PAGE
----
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Comments

Caleb

This article is almost entirely comprised of conjecture, with little or no substance at all. Since when did the Tarantino camp hire the Playlist to play PR? I honestly hope you're getting some kind of compensation for that opus of dismissive bullshit. Look how ridiculously presumptuous you've allowed yourself to be with someone else's work. Big balls, really.

And what's with the fanboy digs lately? Do you seriously not know what you are?

Fred

Call me a Tarantino fan and believer or the same of Altman, Anderson, Lean, Fellini, Kurosawa, Lean, etc….not everyone wants everything tightened and shrunk to an MTV/ADD/Film School 101/extra-showtime-a-day standard. If it's good, more is often better.

Doctor Goodspeed

Whoever wrote this clearly hasn't read the script too well, as Russell's role wasn't "small" it was the 4th biggest role in the entire movie, so yeah. But blending it with Goggins' Billy Crash is a good idea, and I still say they should get Jonah Hill back for Scotty

Duddi

Well, why not just give a ring to Val Kilmer – i'm sure he's home having snacks, and waiting for something good to come !!! :)

d

The character of Scott Harmony was crucial….
the fact that Ace Woody's character was merged with Billy Crash is another yikes point..
I wish Q.T wouldn't rush his movies…He rushed Inglorious Basterds and that movie was O.K the script was AMAZING. Looks like this is gonna be the same…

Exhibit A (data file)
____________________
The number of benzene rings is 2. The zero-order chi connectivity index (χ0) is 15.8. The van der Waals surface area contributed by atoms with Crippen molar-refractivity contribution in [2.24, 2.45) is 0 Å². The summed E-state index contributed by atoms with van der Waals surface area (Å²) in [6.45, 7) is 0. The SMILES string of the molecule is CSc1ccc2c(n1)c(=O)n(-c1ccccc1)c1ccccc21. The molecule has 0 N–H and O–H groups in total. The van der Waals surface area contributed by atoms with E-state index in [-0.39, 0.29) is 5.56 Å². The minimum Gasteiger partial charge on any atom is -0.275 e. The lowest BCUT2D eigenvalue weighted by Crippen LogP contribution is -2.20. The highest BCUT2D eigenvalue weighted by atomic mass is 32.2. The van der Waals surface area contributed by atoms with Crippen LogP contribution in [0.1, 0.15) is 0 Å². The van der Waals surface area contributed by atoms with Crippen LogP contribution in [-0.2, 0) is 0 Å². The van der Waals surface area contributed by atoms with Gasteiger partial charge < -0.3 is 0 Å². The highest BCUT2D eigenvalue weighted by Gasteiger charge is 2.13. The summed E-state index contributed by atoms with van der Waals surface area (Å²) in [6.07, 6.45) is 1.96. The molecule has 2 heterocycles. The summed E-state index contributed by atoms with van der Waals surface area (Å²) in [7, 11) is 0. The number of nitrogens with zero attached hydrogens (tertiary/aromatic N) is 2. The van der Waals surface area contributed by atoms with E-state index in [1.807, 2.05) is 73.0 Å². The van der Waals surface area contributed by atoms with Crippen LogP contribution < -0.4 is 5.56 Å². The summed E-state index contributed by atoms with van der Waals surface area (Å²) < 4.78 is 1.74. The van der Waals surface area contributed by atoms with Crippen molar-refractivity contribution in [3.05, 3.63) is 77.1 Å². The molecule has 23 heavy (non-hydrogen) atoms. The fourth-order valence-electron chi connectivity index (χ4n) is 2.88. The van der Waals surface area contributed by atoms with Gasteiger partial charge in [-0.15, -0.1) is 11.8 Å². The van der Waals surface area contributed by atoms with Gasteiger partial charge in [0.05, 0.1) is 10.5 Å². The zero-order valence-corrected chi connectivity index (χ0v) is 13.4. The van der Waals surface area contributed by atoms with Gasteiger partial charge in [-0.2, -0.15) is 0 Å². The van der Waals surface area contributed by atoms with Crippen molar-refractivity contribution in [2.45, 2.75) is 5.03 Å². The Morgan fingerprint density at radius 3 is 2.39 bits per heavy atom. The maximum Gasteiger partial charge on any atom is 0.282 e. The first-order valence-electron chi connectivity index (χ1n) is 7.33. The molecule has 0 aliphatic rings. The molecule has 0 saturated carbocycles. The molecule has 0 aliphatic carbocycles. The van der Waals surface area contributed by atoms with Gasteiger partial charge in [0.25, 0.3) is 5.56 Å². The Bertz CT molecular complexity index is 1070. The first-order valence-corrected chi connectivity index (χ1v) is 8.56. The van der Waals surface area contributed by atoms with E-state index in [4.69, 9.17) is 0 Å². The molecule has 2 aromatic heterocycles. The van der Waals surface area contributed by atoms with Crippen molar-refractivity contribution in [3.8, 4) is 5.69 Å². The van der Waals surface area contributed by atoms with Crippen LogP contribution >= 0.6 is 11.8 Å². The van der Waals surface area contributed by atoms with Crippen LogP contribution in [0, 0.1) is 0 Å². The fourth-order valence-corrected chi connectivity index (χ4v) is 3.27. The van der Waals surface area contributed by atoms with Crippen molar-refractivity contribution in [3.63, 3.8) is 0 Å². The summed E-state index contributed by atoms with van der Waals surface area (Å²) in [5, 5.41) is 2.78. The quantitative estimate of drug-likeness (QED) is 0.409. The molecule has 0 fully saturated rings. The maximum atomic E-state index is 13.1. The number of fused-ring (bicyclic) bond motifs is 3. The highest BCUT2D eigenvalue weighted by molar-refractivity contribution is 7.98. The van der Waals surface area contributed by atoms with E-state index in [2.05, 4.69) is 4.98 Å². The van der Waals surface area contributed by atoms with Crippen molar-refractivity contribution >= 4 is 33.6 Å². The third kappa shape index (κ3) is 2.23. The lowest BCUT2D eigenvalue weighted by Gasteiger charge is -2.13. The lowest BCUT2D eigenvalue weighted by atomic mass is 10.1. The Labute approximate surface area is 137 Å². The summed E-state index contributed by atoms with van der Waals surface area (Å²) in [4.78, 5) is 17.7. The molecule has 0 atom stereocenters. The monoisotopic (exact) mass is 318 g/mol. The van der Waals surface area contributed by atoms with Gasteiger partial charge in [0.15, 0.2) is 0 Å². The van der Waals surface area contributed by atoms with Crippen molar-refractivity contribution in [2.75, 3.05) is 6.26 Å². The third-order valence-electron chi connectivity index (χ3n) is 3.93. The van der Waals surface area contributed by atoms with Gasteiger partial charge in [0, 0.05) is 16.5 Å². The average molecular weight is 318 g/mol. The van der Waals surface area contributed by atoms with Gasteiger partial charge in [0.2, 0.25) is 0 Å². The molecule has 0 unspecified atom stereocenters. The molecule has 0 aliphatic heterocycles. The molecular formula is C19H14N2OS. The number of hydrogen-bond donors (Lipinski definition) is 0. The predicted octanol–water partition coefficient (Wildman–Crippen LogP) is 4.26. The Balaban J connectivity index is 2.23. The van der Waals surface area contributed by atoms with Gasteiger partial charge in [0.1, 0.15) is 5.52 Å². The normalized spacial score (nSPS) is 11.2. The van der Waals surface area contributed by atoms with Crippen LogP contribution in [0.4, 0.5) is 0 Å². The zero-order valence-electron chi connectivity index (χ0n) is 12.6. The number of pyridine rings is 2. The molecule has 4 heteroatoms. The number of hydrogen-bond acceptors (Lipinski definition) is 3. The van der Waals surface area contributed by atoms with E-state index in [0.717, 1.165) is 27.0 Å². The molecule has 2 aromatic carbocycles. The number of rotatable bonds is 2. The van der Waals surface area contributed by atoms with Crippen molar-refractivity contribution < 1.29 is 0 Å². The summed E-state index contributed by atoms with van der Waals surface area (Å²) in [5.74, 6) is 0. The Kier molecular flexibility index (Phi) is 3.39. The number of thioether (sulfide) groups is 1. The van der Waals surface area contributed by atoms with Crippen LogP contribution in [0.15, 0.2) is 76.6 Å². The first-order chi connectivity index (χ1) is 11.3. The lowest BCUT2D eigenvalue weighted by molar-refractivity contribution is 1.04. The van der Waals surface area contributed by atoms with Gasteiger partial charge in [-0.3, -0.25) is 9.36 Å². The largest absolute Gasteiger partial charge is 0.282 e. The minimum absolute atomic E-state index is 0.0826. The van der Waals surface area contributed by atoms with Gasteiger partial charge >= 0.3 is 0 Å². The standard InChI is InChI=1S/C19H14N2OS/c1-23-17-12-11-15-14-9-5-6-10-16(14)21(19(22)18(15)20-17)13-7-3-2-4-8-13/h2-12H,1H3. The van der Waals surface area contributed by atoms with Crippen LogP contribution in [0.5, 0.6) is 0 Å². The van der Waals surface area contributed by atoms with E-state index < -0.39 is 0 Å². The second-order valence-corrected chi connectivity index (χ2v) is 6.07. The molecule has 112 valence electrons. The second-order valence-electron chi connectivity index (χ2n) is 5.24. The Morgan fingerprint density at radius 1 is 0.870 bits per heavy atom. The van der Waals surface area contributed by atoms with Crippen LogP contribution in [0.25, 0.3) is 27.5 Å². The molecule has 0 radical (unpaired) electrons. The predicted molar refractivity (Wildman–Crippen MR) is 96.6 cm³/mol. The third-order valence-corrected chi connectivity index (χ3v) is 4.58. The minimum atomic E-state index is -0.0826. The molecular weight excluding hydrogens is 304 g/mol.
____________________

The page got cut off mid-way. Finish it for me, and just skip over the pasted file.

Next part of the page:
Joe

Wouldn't the 270-page script suggest a runtime of 4 hrs, 3o min (rather than the 2:45 you listed), going by the 1 page = 1 minute standard? Not that I would actually expect anything close to a 4-plus-hour movie, but I'm just wondering what the math is on that – how 270 pages translates to 165 minutes.

Helgi

I am more concerned about the editing of this overly long film – who will edit it? Tarantino´s long-time editor/friend died last year. Who will replace her?

WRT

You're absolutely dead wrong dismissing SBC's part as "a rather brief sub-plot" that might just as well be excised. It was an absolutely CRITICAL flashback that clued us in to where Django's wife had been since she and Django had been split up. Yes, Scotty in-and-of-himself isn't critical, and surely another actor could play him, but you can't just lose that information and have the same movie. And to trim all the "fat" from the script would be to undermine Tarantino's aesthetic: his movies are disgressive, excessive, and long. This could be a 90 min thriller, but we'd have seen it before (structurally, narratively). The fat is what will allow DU to distinguish itself, among other things — though, I suppose I agree with the specific point that the loss of one of many redneck villain types isn't the end of the world

Sam

if there's any bad news come along, please put another picture. I'm starting to pity Leonardo diCaprio in this..